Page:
Other trees with attractive catkins include birch, several varieties of which have been planted. A group of the native Betula pendula (silver birch) with fissured white trunk and pendulous branches, is seen to advantage with other white-barked forms, backed by dark foliaged conifers, near South Lodge. Hazels are represented by Corylus colurna (Turkish hazel) which, unlike the native Corylus avellana, becomes a very large tree. One such specimen planted in about 1868 towers over the cork oak on North Walk. The contorted form of Corylus avellana, sometimes known as "Harry Lauder's Walking Stick", can be seen growing in the Genetic Garden, together with other tortuous cultivars.

Catkins are also to be found on the native Alnus glutinosa (alder) growing along the riverbank with Alnus glutinosa 'Laciniata', the cut-leaved form. Alders grow happily in damp, boggy ground and other species have been planted south of the pond.

Dissected foliage is also seen in large specimens of Fagus sylvatica (beech) and Tilia platyphyllos (lime) in Lazenbee's Ground. These two genera exist as weeping trees as well as the typical native form.

The weeping habit is displayed by willows (Salix babylonica and the golden Salix x sepulcralis 'Chrysocoma', a hybrid with Salix alba), in the meadow area between South Lodge and the river. Other willows are grown in Cox's Corner for their attractive winter stems. These are pollarded to accentuate the bark colour. The wood of Salix alba var. caerulea is used for cricket bats.

Tulip treesFagus sylvatica (beech) exists in green and purple leaved forms. A more unusual purple leaved tree is Catalpa x erubescens 'Purpurea', whose almost black spring foliage becomes dark green in summer. Other Catalpas (bean trees) form an avenue alternating with Liriodendron tulipifera (tulip tree) along the southern edge of the Parks.

The collection of thorns includes Crataegus monogyna 'Biflora' (Glastonbury Thorn) which often flowers around Christmas. Crataegus laevigata 'Paul's Scarlet' and 'Rosea Flore Pleno' are grown for their colourful spring flowers. Thorns which are especially attractive in autumn with orange-red foliage or fruits include Crataegus persimilis 'Prunifolia' and Crataegus phaenopyrum. Crataegus macrantha has particularly long thorns. Hybrids between Crataegus (hawthorn) and Mespilus (medlar), can be seen in the Genetic Garden.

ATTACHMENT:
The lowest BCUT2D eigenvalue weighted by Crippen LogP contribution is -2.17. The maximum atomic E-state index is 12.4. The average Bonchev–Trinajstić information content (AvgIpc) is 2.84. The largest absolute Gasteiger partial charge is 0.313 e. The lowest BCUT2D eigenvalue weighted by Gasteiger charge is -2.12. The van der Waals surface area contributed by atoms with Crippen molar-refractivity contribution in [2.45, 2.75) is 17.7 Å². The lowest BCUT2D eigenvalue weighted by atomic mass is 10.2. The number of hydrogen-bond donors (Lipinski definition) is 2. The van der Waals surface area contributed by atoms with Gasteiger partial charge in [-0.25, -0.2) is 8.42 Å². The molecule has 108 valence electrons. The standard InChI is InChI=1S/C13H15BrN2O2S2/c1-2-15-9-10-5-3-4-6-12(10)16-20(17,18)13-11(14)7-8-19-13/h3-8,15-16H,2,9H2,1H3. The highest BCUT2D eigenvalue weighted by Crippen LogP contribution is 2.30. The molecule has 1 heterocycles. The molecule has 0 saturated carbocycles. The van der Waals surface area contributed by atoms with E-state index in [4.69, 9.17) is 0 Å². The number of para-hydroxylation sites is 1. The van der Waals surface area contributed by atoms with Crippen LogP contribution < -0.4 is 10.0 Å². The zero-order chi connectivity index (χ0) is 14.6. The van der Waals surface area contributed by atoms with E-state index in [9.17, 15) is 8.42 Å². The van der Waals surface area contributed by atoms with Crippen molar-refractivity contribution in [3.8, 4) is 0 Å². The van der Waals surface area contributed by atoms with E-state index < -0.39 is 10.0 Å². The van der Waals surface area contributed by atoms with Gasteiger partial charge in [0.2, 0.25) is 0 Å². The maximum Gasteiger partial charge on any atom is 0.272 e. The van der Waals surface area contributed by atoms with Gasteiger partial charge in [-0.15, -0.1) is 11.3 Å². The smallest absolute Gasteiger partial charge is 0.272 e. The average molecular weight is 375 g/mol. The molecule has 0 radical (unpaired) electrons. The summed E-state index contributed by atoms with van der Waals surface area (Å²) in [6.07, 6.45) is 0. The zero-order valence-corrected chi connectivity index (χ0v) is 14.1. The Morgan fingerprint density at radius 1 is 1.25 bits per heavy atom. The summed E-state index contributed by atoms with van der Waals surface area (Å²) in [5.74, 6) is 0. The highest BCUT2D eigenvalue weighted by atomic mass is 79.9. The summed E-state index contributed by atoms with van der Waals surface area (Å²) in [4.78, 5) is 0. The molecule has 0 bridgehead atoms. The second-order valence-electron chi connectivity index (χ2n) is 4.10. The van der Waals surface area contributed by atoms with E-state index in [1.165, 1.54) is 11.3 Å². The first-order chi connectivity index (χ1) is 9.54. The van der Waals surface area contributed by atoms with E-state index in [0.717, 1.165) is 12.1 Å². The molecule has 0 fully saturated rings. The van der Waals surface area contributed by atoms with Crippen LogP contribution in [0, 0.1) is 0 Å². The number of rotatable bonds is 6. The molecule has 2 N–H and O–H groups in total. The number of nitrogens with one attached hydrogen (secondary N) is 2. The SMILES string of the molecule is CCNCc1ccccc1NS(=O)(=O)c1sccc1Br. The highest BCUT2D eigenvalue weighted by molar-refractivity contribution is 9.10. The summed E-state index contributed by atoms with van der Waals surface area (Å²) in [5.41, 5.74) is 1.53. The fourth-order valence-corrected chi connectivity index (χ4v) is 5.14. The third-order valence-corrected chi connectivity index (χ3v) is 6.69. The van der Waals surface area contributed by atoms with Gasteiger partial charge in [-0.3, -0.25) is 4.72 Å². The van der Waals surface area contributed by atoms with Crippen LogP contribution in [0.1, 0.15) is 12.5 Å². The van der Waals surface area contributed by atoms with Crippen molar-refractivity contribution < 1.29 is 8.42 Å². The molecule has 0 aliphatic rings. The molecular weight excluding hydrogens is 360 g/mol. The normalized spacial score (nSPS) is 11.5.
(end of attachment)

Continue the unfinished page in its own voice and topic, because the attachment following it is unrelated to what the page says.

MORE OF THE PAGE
Other uncommon trees include Eucommia ulmoides (gutta-percha tree), the only hardy tree known to produce rubber, and Parrottia persica (Persian ironwood), a spreading tree with orange-red autumn foliage, both of which can be found in the beds on the south side of North Walk. Also along North Walk are large trees of Ailanthus altissima (Tree of Heaven), with very large ash-like leaves. Male and female flowers are produced on different trees.

Trees described above are just a selection of those grown. The alphabetical and location lists of trees include all the mature specimens of interest found in the University Parks.

CHRONOLOGY OF SOME MAJOR PLANTINGS IN THE UNIVERSITY PARKS

(as recorded in the Curators' Annual Reports)
 

1867

28 large trees planted at 100ft intervals with shrubs between

1870

trees planted in the centre of the Parks

1875 

oak plantation in the centre of the Parks replaced by a mixture of other trees

1877

birch plantation in south east corner

1878-1881

trees planted to screen Observatory and Cricket Pavilion

1880s

beeches and cedars along central walk; thorns along North and West Walks; two clumps of Scotch fir to east of Cricket Pavilion

1887

further additions to the single line of trees along North and West Walks